You will know, too, of the recent killing, while ushering at his local church, of Dr. George Tiller, one of the few doctors in the country still performing late term abortions. Sadly, this case was proof that fatal violence works. His family has announced that his Wichita, Kansas, clinic will not be reopened.
You may be less familiar with the June 1st shootings in an army recruiting office in Little Rock that killed one soldier and wounded another. The suspect in question is an African-American Muslim convert who says he acted in retaliation for US military activity in the Middle East.
Soon, however, these terrible deeds will be forgotten, as are already the three policemen killed by an assault weapon in Pittsburgh; the four policemen killed in Oakland, California; the 13 people gunned down in Binghamton, New York; the 10 in an Alabama shooting spree; five in Santa Clara, California; the eight dead in a North Carolina, nursing home. All during this year alone.
There is much talk about hate talk; hate crimes against blacks, whites, immigrants, Muslims, Jews; about violence committed in the name of bigotry or religion. But why don't we talk about guns?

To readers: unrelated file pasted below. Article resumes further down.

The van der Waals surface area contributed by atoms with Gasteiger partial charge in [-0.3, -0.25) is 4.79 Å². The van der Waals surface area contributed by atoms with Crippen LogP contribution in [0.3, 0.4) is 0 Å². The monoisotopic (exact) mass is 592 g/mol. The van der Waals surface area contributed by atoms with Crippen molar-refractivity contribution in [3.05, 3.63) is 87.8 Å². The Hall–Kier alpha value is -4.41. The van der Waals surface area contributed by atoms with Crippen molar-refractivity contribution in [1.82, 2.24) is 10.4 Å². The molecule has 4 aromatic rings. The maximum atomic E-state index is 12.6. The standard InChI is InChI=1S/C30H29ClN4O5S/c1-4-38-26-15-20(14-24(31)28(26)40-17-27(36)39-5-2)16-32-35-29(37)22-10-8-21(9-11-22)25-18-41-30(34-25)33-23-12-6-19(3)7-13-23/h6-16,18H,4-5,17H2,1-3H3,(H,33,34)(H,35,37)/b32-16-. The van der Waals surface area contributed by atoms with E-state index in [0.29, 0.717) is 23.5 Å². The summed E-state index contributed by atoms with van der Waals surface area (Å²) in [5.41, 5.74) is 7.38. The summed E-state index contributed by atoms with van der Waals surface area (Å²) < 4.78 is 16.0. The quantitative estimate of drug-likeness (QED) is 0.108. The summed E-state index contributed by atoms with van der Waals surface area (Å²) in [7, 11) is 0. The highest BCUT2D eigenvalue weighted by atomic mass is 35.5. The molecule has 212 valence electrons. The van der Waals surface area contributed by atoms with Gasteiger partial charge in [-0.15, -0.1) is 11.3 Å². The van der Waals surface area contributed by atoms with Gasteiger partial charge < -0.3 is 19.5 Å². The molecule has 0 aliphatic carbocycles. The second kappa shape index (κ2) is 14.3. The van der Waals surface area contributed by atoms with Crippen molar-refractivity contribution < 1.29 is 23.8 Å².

We're arming ourselves to death. Even as gunshots ricocheted around the country, an amendment allowing concealed weapons in national parks snuck into the popular credit card reform bill. Another victory for the gun lobby, to sounds of silence from the White House.
Paul Helmke, president of the Brady Campaign to Prevent Gun Violence, wrote - just days before the Holocaust Museum incident - that "rather than propose concrete action that makes it harder for dangerous people to get firearms - while still respecting the Second Amendment rights of law-abiding gun owners - all Washington can seem to muster after high-profile shootings are 'thoughts and prayers' for the victims and their families.
"For his part, the President has also included sincere expressions of 'deep sadness' at these tragic losses - though without any call to change any of our policies to prevent those losses.'
Yet, as a presidential candidate, Obama pledged "our determination to do whatever it takes to eradicate this violence from our streets, from our schools, from our neighborhoods and our cities. That is our duty as Americans."
The fact is, neither party will stand up to the National Rifle Association, the best known front group for the arms merchants.
by CenkI'm not a healthcare wonk. Of course, I want the 46 million uninsured Americans to get coverage, but they have not been my primary concern in healthcare reform (even though I have been among the uninsured many times in my life). I have to admit I'm being a bit selfish here because I mainly want to have less expensive health insurance that still gives me decent coverage.
This is why I'm in favor of the public option. I need lower bills. Republicans are saying that the public option is unacceptable because it will be too cheap and too efficient, so private companies cannot keep up with it. Great!
Frankly, I don't give a damn what happens to private insurance companies, I just want less expensive coverage that does the same job (or better). And that's what the Republicans are telling me is going to happen.